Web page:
Asia has seen fairly lacklustre trade as well, although there has been better volatility in the forex space, notably the NZD after kiwi CPI missed the streets forecasts by twenty basis points. The swaps market was pricing in a 90% chance of the RBNZ hiking in July, however those odds have fallen to 80% and could feasibly fall to the 50% in the short-term, although I still see a July rate hike from the RBNZ. AUD/USD has also seen better sellers today and a close tonight through the June 18 low of 0.9323 (and 61.8% retracement of the May to July) would see traders eyeing the 92c level.

Certainly the moves lower today in the AUD were questionable, although a similar move was seen in the China H-shares. China’s data dump was strong, with Q2 GDP recording the first quarterly growth in three quarters. Industrial production improved by 40 basis points to 9.2% and follows credible leading indicators such as June electrical consumption (+5.9%) and June railway freight traffic (-1.3% in June vs -1.6% in May). We also saw a nice increase in total social financing yesterday as well, which is another key input into China’s economic growth.

Perhaps the slight miss to retail sales has thrown some doubt behind the smooth handover to domestic consumption within the Chinese economic model. While there will no doubt be a few who may economic traction from the short-term pro-growth measures imposed over the last few months and feel that the prospects of a liquidity boost through a reserve ratio requirement cut, or even an interest rate cut (to reduce firms financing costs) diminishing.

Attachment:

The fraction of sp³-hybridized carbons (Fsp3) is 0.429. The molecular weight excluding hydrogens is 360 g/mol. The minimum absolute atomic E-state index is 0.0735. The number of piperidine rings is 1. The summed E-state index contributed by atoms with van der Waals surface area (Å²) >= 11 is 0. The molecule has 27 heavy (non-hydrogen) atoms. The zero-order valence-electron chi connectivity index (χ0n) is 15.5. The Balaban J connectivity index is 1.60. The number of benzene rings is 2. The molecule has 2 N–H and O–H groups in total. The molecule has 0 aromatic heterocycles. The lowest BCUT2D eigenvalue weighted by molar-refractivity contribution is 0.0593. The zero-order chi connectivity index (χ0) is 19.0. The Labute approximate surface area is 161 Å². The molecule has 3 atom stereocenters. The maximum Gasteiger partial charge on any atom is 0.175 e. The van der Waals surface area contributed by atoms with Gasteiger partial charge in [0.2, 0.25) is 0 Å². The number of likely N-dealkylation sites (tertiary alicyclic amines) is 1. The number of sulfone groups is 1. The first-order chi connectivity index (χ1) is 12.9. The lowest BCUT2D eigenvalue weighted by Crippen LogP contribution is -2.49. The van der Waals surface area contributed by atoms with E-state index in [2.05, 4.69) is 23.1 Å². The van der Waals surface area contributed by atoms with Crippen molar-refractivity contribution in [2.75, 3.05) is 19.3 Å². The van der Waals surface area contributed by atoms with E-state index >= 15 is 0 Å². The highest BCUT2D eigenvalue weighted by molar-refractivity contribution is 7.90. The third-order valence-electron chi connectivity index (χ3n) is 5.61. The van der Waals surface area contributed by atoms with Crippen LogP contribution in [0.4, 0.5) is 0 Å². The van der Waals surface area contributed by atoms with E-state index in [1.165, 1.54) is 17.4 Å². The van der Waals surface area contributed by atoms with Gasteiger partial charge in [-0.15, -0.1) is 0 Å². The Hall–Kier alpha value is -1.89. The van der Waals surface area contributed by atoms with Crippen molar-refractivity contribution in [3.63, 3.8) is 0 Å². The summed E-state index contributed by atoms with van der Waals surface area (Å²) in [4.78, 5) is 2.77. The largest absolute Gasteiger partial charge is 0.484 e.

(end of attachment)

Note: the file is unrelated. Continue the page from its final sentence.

Still, it has to be said that once again we are shown that if China wants to boost growth there is no economy in the world that reacts as efficiently to varied stimulus than this economy. However the measures do absolutely nothing to the longer-term requirement of deleveraging and it seems that it is one giant step forward and two small steps back for China’s economy, whereby after a bout of growth concerns, stimulus takes them right back to where they were.

Interestingly all the buying in mining stocks in Australia took place in early trade and prior to China’s data dump. Copper, iron ore and rebar futures and most of the resource space are either flat or lower since China’s data dump.